Mysterious paralyzing illness among children reported in 22 states, including New York

Department of Public Health confirms case of polio-like disease in Massachusetts

The Centers for Disease Control and Prevention has received reports of at least 62 confirmed cases in 22 states, according to officials.

The MDH says the case is now being reviewed, and did not provide information regarding where in the state this particular case was diagnosed, or whether or not the child is in the hospital.

The rare disease, acute flaccid myelitis (AFM), affects the nervous system and can cause paralysis, mainly in children. Symptoms include neck weakness or stiffness, drooping eyelids or a facial droop and difficulty swallowing or slurred speech.

Dozens of children across the United States have developed a rare polio-like illness, but the reason for this spike in cases remains a mystery, according to health officials.

Cases have been confirmed in 22 states. "Most AFM cases occur in the late summer and fall, ." which she referred to as "seasonal clustering". It mostly afflicts children and young adults and can be caused by toxins in one's environment, genetic disorders or viruses such as poliovirus, West Nile virus or adenovirus. There have been cases each year since, but the numbers have been higher on alternate years.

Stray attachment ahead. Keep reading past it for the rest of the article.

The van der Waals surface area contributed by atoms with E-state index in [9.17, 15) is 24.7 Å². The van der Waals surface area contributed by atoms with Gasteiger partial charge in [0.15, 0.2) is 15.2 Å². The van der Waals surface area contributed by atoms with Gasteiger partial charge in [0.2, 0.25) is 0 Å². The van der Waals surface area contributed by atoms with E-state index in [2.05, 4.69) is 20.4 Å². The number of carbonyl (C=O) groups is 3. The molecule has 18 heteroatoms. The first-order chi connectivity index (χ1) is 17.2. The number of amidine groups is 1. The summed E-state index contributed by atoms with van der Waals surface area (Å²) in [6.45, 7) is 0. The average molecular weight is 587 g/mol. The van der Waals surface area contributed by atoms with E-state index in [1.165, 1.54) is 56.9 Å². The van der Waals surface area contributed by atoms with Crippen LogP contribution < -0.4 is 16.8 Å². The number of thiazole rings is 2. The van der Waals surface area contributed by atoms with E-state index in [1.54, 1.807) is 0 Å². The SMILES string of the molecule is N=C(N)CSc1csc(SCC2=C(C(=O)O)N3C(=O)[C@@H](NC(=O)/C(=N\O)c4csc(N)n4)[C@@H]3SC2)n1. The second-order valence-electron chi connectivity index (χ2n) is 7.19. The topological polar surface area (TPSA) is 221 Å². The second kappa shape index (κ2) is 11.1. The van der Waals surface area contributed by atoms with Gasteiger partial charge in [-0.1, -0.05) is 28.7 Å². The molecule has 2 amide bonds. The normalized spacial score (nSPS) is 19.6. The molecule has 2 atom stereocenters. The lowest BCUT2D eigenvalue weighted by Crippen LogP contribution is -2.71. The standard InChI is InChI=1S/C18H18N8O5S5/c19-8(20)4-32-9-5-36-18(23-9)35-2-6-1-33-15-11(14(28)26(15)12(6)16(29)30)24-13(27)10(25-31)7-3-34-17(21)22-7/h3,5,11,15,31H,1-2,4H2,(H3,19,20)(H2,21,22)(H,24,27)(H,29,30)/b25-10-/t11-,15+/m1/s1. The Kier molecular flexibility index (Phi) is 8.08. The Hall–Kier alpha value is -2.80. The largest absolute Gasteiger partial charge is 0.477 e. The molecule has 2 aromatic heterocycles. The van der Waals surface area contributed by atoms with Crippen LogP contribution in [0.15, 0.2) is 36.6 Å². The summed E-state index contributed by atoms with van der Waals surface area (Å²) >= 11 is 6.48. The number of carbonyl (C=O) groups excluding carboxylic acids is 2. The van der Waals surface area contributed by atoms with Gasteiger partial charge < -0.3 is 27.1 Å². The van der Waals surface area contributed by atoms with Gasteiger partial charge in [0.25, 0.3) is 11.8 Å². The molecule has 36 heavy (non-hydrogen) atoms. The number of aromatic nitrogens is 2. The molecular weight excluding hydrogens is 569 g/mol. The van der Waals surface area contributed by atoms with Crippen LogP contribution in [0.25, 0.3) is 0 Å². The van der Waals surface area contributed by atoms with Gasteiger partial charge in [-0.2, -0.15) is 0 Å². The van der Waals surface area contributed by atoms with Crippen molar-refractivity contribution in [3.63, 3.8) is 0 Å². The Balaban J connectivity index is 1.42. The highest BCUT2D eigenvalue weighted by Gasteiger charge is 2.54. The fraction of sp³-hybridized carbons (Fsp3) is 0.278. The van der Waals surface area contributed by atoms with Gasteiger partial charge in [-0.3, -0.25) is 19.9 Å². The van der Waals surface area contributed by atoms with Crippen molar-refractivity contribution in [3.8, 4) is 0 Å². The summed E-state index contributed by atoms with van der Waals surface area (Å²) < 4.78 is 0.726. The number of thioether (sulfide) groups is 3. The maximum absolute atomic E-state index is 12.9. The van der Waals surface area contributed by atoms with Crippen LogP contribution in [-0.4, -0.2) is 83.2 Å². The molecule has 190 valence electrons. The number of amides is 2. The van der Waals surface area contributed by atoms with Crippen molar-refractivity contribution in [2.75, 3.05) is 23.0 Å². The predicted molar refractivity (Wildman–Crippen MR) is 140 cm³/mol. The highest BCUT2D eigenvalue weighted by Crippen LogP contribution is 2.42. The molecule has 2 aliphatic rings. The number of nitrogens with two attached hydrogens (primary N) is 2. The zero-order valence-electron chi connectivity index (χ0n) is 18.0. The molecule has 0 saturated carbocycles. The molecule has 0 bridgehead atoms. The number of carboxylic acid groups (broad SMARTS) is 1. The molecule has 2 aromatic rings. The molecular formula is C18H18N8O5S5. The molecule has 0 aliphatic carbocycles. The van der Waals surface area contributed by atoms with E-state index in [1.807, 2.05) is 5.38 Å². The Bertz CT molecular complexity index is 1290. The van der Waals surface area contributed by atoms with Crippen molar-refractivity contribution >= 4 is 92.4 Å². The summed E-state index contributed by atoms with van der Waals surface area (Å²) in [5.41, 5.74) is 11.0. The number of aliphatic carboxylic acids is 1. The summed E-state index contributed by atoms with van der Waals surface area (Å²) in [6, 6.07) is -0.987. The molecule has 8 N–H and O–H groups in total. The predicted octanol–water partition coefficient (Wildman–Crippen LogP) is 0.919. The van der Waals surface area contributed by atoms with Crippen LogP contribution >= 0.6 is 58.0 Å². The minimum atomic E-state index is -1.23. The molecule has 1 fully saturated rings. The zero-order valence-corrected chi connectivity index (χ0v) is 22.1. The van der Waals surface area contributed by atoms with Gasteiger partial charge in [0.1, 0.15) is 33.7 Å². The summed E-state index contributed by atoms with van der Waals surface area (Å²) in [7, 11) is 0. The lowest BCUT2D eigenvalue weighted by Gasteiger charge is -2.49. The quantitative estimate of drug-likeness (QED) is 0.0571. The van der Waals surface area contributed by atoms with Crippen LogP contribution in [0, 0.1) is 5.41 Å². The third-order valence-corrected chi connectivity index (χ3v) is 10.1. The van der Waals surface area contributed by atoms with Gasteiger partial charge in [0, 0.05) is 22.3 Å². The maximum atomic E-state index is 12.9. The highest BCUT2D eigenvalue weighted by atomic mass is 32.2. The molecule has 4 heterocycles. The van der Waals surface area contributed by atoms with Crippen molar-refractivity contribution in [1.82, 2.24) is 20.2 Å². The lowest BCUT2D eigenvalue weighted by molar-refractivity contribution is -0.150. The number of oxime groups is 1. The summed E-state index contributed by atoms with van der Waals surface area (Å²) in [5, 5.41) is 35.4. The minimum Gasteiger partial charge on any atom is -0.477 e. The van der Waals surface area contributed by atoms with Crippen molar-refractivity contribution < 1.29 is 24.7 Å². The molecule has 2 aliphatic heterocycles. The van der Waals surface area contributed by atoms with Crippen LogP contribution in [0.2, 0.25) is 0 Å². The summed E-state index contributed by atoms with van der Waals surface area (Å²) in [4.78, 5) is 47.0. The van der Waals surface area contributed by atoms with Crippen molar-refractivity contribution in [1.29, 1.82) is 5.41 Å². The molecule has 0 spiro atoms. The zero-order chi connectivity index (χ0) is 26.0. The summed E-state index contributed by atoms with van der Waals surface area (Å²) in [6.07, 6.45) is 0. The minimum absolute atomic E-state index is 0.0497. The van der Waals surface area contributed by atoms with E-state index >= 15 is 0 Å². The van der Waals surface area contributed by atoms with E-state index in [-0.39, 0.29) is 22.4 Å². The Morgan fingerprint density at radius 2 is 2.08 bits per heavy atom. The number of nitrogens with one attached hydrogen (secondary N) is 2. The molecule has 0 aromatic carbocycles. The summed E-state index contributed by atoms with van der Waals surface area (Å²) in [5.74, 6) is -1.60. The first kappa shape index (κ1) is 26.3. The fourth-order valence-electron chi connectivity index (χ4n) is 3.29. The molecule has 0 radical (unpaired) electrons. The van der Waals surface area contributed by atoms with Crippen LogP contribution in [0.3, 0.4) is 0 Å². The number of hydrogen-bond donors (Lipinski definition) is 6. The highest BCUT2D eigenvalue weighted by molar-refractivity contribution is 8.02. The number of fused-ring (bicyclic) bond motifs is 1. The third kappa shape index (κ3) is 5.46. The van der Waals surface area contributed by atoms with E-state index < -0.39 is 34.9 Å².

Messonnier said the CDC has definitively ruled out polio - which causes a similar set of symptoms - as the cause. Despite extensive laboratory and other testing, CDC has been unable to find the cause for the majority of the cases.

"We know this can be frightening for parents", Messonnier said.

One child has died of the condition, called acute flaccid myelitis, or AFM. Some who contract AFM will feel weakness in their arms or legs, a loss of muscle tone or slower reflexes.

Some patients recover quickly, while others experience paralysis and require ongoing care. "We actually don't know what is causing this increase".

The CDC referred calls to individual state health departments.

"There is a lot we don't know about AFM", Messonnier said during a teleconference for reporters.

There are five cases of AFM in Maryland. Cases have been reported from the Twin Cities, central Minnesota and northeastern Minnesota.

In an email Tuesday, Maryland Department of Health spokeswoman Brittany Fowler said the CDC will "make a determination about the status of the cases" in Maryland "based on clinical and laboratory information".

The CDC is investigating the cases and monitoring the disease, and encourages people to prevent the disease by staying up to date on vaccines, washing hands and protecting against mosquito bites.



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